Student affairs professionals and interested students, faculty and staff from Ann Arbor and beyond will convene May 16 at the Division of Student Affairs’ ninth annual research symposium, Getting to Nine: Moving Toward Data-Informed Decisions.
The central theme of the day, Deconstructing Theory to Practice, will inform discussions in three overarching areas: How does one conduct research in fields that are essentially “practice in motion?” What does the research tell us? How can we apply research to the day-to-day work with students?
“People tend to assume that student affairs is guided by what comes naturally, whatever feels right or triggers positive feedback,” says Malinda Matney, senior DSA research associate and adjunct lecturer in the School of Education. “In reality, we do what’s right, effective, and good for student learning and life as supported by empirical findings.
“We encourage students to attend the symposium, to see the ways we incorporate their feedback to improve the student experience.”
As the symposium’s 2012 Eric Dey Memorial Keynote Speaker, Provost Phil Hanlon will share his vision for student learning. The keynote commemorates Dey, a former School of Education professor and leading national researcher in education research.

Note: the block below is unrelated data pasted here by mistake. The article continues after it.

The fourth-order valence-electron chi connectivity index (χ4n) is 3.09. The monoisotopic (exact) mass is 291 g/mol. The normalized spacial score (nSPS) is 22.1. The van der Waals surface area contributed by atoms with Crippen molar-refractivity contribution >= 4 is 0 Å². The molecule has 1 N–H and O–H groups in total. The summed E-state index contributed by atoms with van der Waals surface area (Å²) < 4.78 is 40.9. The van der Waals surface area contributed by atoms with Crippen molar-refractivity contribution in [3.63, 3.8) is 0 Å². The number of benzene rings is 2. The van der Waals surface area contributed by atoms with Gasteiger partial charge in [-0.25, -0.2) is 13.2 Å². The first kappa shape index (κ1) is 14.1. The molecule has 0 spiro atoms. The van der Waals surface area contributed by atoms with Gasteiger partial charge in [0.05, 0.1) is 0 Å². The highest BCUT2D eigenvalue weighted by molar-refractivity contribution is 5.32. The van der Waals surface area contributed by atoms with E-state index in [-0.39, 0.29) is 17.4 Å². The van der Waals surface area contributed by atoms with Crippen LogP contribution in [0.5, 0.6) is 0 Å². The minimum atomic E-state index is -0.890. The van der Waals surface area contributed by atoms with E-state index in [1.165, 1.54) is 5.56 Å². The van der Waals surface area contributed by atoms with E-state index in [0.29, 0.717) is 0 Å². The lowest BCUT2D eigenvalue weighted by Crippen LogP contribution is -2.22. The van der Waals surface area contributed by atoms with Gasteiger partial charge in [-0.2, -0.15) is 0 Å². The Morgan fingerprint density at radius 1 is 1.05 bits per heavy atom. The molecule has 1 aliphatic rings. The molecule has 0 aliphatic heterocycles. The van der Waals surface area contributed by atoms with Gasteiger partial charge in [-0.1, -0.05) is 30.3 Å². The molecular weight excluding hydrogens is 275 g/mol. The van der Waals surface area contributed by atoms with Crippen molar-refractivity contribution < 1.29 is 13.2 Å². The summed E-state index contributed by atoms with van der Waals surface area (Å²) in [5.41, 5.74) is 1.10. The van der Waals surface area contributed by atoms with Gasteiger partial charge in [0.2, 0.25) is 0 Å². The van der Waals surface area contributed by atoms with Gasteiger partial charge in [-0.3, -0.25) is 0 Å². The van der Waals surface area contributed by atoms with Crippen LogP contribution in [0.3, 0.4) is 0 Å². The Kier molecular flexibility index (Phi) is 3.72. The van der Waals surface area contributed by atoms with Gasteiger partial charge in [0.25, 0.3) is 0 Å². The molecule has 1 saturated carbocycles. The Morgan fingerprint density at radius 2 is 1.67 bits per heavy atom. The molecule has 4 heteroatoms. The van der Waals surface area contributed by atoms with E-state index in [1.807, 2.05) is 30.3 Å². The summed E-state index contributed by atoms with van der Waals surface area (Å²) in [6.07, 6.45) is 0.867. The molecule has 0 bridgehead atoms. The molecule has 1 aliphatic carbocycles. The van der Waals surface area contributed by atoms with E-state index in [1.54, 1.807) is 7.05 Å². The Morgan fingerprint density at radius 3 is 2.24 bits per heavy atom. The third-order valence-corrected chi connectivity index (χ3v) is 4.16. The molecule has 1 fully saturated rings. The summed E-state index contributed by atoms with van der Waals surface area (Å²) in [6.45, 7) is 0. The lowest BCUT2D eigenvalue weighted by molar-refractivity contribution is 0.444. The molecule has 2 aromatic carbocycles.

The symposium will provide a platform for energetic discussions on ways to address data-informed practice in conflict resolution for alcohol and other drugs, a multiple methods approach to investigating retention issues, religion in student life, peer health advocacy, the graduate and professional student’s unique relationship to student affairs, and effective support of student outcomes in internships.
Participants also will discuss predictors of heterosexual students’ attitudes toward LGBT people, multicultural programming that can strengthen student communities, students’ physical place on campus and financial aid’s role in enhancing student engagement. There will be a discussion about U-M’s MPortfolio to enhance integrative learning.
The annual Division of Student Affairs research symposium was established in 2004 to raise the visibility of student research and share findings, to promote collaboration on common student research dilemmas, to help staff develop program assessment and evaluation skills, and to incorporate research into their day-to-day work.
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